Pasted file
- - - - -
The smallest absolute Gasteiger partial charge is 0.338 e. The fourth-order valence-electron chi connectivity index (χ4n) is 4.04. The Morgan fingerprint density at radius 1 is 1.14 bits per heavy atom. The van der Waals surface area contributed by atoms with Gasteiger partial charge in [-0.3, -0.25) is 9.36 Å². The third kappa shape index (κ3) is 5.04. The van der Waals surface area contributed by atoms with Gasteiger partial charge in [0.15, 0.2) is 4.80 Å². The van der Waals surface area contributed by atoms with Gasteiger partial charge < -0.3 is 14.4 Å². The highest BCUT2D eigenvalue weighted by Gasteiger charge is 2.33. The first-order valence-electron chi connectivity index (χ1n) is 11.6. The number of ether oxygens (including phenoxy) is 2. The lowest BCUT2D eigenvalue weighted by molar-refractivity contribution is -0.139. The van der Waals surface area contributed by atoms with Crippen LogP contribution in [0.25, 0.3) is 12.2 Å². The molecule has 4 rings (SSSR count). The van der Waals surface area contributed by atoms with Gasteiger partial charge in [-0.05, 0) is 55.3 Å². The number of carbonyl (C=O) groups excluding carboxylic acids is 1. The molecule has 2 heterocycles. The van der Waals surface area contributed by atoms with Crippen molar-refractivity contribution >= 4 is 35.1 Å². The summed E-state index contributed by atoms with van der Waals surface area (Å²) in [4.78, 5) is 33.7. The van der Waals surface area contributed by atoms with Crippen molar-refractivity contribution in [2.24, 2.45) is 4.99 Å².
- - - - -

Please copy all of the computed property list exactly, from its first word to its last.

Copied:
The smallest absolute Gasteiger partial charge is 0.338 e. The fourth-order valence-electron chi connectivity index (χ4n) is 4.04. The Morgan fingerprint density at radius 1 is 1.14 bits per heavy atom. The van der Waals surface area contributed by atoms with Gasteiger partial charge in [-0.3, -0.25) is 9.36 Å². The third kappa shape index (κ3) is 5.04. The van der Waals surface area contributed by atoms with Gasteiger partial charge in [0.15, 0.2) is 4.80 Å². The van der Waals surface area contributed by atoms with Gasteiger partial charge < -0.3 is 14.4 Å². The highest BCUT2D eigenvalue weighted by Gasteiger charge is 2.33. The first-order valence-electron chi connectivity index (χ1n) is 11.6. The number of ether oxygens (including phenoxy) is 2. The lowest BCUT2D eigenvalue weighted by molar-refractivity contribution is -0.139. The van der Waals surface area contributed by atoms with Crippen LogP contribution in [0.25, 0.3) is 12.2 Å². The molecule has 4 rings (SSSR count). The van der Waals surface area contributed by atoms with Gasteiger partial charge in [-0.05, 0) is 55.3 Å². The number of carbonyl (C=O) groups excluding carboxylic acids is 1. The molecule has 2 heterocycles. The van der Waals surface area contributed by atoms with Crippen molar-refractivity contribution >= 4 is 35.1 Å². The summed E-state index contributed by atoms with van der Waals surface area (Å²) in [4.78, 5) is 33.7. The van der Waals surface area contributed by atoms with Crippen molar-refractivity contribution in [2.24, 2.45) is 4.99 Å².